fbpx
facebook app symbol  twitter  linkedin  instagram 1
 
U.S. Supreme Court

WASHINGTON — The U.S. Supreme Court on Thursday ruled that a significant swath of eastern Oklahoma remains American Indian land for certain legal purposes. 

The case, which was first argued more than a year ago and then pushed to the Supreme Court, is a major victory for tribal sovereignty and the Muscogee (Creek) Nation. 

In a 5-4 decision, the country’s highest court ruled that Congress never “disestablished” the 1866 boundaries of the Muscogee (Creek) Nation, which encompasses three million acres and includes most of the city of Tulsa. The ruling reaffirms that the land promised to the tribe by treaty remains rightfully theirs. 

“Today we are asked whether the land these treaties promised remains an Indian reservation for purposes of federal criminal law. Because Congress has not said otherwise, we hold the government to its word,” wrote Justice Neil Gorsuch in the majority opinion.

Gorsuch, a Trump-appointee with experience in federal Indian law, was joined by Justices Stephen Breyer, Ruth Bader Ginsburg, Elena Kagan and Sonia Sotomayor in the majority. 

The case involved Seminole Nation citizen Jimcy McGirt (Seminole), who was convicted by an Oklahoma court of raping a 4-year-old child in 1997. He argued that because the crimes he committed took place on Creek Nation territory state courts lacked the authority to review his case. 

Thursday’s ruling means McGirt’s case falls under federal jurisdiction, and that he should have been tried under the Major Crimes Act, which gives federal authorities jurisdiction over crimes committed by or against Native Americans in Indian Country. McGirt was sentenced to 500 years in prison, plus life, and without parole. 

“For MCA purposes, land reserved for the Creek Nation since the 19th century remains ‘Indian country,’” Gorsuch wrote.

Oklahoma argued that the Creek Nation’s former territory was no longer a reservation. 

The state said that if the Supreme Court accepted McGirt’s reasoning it would “cause the largest judicial abrogation of state sovereignty in American history, cleaving Oklahoma in half.”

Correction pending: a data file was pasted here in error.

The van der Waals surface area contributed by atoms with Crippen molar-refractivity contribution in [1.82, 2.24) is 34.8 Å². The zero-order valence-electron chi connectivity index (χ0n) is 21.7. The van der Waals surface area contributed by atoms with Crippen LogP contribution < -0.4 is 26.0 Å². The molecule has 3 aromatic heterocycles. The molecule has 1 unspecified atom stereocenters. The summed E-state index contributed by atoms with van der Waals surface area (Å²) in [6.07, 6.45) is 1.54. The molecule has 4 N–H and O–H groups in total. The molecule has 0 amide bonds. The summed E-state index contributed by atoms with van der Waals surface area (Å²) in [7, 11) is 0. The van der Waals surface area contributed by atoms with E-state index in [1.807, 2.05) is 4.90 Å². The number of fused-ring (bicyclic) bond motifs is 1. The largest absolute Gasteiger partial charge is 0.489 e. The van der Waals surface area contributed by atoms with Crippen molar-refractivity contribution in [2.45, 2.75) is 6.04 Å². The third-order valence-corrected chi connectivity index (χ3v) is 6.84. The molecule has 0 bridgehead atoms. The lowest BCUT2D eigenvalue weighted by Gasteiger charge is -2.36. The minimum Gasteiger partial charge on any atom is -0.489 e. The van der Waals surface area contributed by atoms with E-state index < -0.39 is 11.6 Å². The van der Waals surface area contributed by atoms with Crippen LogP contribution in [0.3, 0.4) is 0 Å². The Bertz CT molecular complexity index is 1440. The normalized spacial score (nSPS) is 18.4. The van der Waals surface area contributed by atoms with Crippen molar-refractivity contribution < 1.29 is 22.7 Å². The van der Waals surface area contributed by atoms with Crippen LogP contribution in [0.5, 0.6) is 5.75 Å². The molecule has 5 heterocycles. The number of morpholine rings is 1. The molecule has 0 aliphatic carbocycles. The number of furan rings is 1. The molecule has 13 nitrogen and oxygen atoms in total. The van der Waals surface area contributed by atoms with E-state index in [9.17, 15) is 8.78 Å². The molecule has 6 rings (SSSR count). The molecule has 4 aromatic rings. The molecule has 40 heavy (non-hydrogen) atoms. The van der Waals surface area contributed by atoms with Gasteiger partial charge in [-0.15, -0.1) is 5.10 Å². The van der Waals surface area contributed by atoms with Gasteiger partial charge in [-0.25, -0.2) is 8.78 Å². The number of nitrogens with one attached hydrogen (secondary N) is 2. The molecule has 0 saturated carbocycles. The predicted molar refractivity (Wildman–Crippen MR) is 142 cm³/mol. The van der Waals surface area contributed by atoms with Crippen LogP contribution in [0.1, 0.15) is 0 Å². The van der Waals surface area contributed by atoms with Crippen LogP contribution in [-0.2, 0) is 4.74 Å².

Chief Justice John Roberts dissented from the ruling, along with Justices Clarence Thomas, Samuel Alito and Brett Kavanaugh. 

Two national American Indian organizations, the National Congress of American Indians (NCAI) and the Native American Relief Fund (NARF) applauded the court’s decision.

“Through two terms of the United States Supreme Court, and as many cases and fact patterns, this question has loomed over federal Indian law. This morning, NCAI joins the rest of Indian Country in congratulating the Muscogee (Creek) Nation and proudly asserting that its lands remain, and will forever be considered, Indian country––as guaranteed in their treaty relationship with the United States,” said NCAI President Fawn Sharp.

NARF Executive Director John Echohawk said: “In this case, the Muscogee (Creek) Nation had to fight long and hard to protect their homelands, which were promised in their treaty agreements with the United States. In holding the federal government to its treaty obligations, the U.S. Supreme Court put to rest what never should have been at question. We congratulate the Nation on its success.”

In a statement, the Muscogee (Creek) Nation hailed the court’s ruling for upholding the “United States’ sacred promise” of a protected reservation. 

“Today’s decision will allow the Nation to honor our ancestors by maintaining our established sovereignty and territorial boundaries,” the statement read. “We will continue to work with federal and state law enforcement agencies to ensure that public safety will be maintained throughout the territorial boundaries of the Muscogee (Creek) Nation.”

CLICK to read the Supreme Court decision.

More Stories Like This

Native News Weekly (July 14, 2024): D.C. Briefs
Rep. Lauren Boebert Thinks She Should be the Next Interior Secretary If Trump is Elected
President Biden Tests Positive for Covid While Campaigning in Las Vegas
Forest County Potawatomi Chairman Opens Day Two of the RNC Focused on Crime
Republican Party Adopts 2024 Republican Party Platform

Join us in observing 100 years of Native American citizenship. On June 2, 1924, President Calvin Coolidge signed the Indian Citizenship Act, granting Native Americans US citizenship, a pivotal moment in their quest for equality. This year marks its centennial, inspiring our special project, "Heritage Unbound: Native American Citizenship at 100," observing their journey with stories of resilience, struggle, and triumph. Your donations fuel initiatives like these, ensuring our coverage and projects honoring Native American heritage thrive. Your donations fuel initiatives like these, ensuring our coverage and projects honoring Native American heritage thrive.

About The Author
Native News Online Staff
Author: Native News Online StaffEmail: This email address is being protected from spambots. You need JavaScript enabled to view it.
Native News Online is one of the most-read publications covering Indian Country and the news that matters to American Indians, Alaska Natives and other Indigenous people. Reach out to us at [email protected].